CFPB’s Loan Report Attacks Lenders Rather Than Empowering Students

The Consumer Financial Protection Bureau’s (CFPB) recent annual student loan ombudsman report aims to help those falling behind with private lenders. However, its reactive approach would simply stifle flames rather than prevent their initial burst by proposing shortsighted policies that could lead vulnerable students to take on more debt.

CFPB Student Loan Ombudsman Rohit Chopra announced the report’s release with a dire warning: “This is something we’re taking very seriously, and we do not want to see a repeat of what happened in mortgages happen here.” The comparison is appropriate, but probably not in the way Chopra intended.

The report identifies an increase in the number of complaints filed with the CFPB related to companies offering private student loans—some 5,300 in the past year, a 38 percent increase from the previous year.

Source: Consumer Financial Protection Bureau

The CFPB points out that in 2005, the bankruptcy code was amended to exempt all loans made for a qualified education expense from discharge in bankruptcy without “undue hardship” to the debtor. The agency essentially blames lenders for the rise in complaints, saying “the expected present value of payments in a modified payment plan, less any one-time costs with modifying the loan, may be less than the expected present value of a borrower self-curing or through recovery by third-party debt collectors and litigation.”

While not explicitly calling for a complete rollback of the 2005 changes, the CFPB report recommends changes that would allow more borrowers to discharge their debt. This is the wrong approach to dealing with consumer credit problems and could lead to the unintended consequence of more unprepared students taking on even more debt.

It would also undo the modest reform that’s been achieved. The 2005 policy change was meant to offer lenders greater protection in exchange for offering loans to less creditworthy borrowers—and that’s what evidence suggests happened.

Seen this way, Chopra’s analogy with the subprime mortgage crisis is fitting: government policies to promote homeownership (such as the Community Reinvestment Act) forced lenders to extend housing loans to less qualified borrowers. The ensuing lending binge triggered a domino effect with global repercussions. Lender greed may have played a role, but the underlying problems were insufficient consumer education, lack of preemptive risk mitigation, and government-driven loosening of lending standards. Encouraging more risky lending for student debt would have similar results.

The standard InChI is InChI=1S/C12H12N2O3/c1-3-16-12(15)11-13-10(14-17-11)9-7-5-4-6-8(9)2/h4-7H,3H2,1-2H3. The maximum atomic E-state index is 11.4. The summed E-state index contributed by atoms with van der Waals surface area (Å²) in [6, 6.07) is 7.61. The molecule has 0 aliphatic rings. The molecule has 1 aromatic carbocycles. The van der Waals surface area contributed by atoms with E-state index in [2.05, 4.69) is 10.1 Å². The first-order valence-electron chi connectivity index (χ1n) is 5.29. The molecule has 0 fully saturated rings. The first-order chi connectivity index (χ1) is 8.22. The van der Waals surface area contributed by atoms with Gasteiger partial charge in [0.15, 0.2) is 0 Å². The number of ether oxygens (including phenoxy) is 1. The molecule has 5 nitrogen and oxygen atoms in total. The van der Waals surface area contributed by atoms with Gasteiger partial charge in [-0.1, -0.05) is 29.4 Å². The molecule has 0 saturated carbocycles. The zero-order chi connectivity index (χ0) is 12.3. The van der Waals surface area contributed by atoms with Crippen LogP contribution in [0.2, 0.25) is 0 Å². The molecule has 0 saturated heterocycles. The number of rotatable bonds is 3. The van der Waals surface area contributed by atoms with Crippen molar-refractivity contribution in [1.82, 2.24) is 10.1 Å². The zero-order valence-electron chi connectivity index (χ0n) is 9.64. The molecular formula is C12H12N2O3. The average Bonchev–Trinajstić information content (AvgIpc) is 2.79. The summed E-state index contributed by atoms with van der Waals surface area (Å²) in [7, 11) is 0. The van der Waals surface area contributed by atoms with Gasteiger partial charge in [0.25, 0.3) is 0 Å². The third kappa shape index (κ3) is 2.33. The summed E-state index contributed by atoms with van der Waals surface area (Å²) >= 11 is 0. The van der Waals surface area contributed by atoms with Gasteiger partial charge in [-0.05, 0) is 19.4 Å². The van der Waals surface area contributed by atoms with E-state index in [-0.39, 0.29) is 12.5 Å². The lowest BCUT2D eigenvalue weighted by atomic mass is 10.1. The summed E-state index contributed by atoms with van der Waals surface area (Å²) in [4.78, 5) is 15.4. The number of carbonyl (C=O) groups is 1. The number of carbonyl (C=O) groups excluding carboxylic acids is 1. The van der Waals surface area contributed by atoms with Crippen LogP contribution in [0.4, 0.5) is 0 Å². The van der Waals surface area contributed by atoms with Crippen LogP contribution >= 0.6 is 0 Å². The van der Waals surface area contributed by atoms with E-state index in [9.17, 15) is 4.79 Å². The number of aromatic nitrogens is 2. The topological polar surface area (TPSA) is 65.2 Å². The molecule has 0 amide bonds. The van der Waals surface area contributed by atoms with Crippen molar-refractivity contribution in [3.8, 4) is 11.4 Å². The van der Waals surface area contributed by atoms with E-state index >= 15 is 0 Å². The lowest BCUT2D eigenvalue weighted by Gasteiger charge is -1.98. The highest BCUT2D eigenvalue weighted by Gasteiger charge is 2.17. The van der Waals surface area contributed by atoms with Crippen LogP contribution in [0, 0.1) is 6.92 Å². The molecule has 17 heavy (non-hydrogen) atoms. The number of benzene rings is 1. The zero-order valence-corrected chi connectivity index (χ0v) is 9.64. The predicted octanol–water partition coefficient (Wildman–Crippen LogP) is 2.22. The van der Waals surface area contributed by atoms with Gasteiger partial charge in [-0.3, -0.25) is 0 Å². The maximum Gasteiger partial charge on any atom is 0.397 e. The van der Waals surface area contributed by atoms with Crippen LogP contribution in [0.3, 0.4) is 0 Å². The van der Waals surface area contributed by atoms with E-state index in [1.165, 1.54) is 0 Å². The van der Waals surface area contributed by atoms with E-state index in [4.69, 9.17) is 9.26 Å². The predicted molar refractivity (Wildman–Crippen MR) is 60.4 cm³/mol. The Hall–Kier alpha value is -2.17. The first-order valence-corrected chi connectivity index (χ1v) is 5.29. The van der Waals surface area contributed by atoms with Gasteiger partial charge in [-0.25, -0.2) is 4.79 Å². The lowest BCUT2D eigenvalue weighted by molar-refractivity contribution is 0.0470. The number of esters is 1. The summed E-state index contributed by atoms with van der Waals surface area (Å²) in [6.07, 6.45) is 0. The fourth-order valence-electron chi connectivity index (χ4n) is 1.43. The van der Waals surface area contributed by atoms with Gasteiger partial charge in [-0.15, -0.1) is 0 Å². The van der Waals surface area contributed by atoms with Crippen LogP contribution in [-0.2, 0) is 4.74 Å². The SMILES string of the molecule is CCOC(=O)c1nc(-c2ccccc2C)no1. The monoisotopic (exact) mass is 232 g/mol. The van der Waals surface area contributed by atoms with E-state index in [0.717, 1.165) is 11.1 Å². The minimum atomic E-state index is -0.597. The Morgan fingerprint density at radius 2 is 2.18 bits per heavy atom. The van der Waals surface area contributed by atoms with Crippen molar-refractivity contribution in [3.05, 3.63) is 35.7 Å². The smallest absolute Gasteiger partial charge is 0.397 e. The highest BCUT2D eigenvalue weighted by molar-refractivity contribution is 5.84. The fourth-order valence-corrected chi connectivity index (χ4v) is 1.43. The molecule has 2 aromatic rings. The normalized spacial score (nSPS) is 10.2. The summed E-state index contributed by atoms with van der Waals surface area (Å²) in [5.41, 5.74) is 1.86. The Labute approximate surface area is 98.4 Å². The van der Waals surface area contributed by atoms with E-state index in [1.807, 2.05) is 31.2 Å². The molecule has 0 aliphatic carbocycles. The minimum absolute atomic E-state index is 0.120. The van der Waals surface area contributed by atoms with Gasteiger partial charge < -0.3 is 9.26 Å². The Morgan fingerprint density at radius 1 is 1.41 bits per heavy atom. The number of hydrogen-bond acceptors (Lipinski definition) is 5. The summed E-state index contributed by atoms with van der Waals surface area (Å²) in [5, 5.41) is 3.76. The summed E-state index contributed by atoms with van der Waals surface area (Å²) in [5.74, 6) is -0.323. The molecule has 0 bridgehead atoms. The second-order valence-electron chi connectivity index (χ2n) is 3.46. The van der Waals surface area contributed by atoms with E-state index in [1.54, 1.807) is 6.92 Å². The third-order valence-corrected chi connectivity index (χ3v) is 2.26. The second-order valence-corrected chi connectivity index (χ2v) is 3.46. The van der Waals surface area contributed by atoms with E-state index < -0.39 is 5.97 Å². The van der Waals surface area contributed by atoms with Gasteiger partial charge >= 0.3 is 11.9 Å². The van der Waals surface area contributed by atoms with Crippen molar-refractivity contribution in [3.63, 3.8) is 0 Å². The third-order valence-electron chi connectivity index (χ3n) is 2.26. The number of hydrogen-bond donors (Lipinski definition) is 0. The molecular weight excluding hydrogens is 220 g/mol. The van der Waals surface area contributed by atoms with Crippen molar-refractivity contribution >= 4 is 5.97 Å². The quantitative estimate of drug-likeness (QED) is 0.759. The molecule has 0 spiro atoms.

Counterintuitively, as American Enterprise Institute scholar Andrew Kelly points out, students with lower debt burdens are the ones most likely to default. Students with the highest burdens are the best equipped to pay them back since they typically have the greatest post-collegiate earnings. Defaults are most common among students attending community colleges and for-profit colleges, according to a recent Moody’s Investors Service report.

These students are clearly the ones most in need of financial counseling. And it’s no wonder that so many of them are woefully unprepared to grasp the risks they are undertaking. In 2014, just 16 states require high school students get tested in economic principles, while a mere six states mandate personal finance testing, according to the Council for Economic Education (CEE). Laxer repayment policies, such as Chopra calls for, would merely subsidizing unsustainable consumer behavior.

Contra Chopra’s warning, overall student loan defaults are on the decline. A June 2014 Brookings Institution study finds:

[T]he monthly payment burden faced by student loan borrowers has stayed about the same or even lessened over the past two decades. The median borrower has consistently spent three to four percent of their monthly income on student loan payments since 1992, and the mean payment-to-income ratio has fallen significantly, from 15 to 7 percent. The average repayment term for student loans increased over this period, allowing borrowers to shoulder increased debt loads without larger monthly payments.

As the Brookings study also notes, some students take on private student loans before they have tapped out their eligibility for federal debt, a huge mistake since private loans tend to have higher interest rates and fewer borrower protections.

Shortsightedly, the CFPB report fails to call for empowering policies and education that would ensure students conduct a robust analysis of the expected present value of their education vis-a-vis the cost and risk. Chopra’s Band-Aid prescriptions fall under what Harvard professor Ronald Heifetz calls cheap, “technical” fixes for “adaptive “challenges.

Rather than taking lenders to the woodshed and expanding a culture of reckless lending, the CFPB should proactively push for better consumer education prior to loan creation. This would put student borrowers on a long-term path of sustainable financial choices.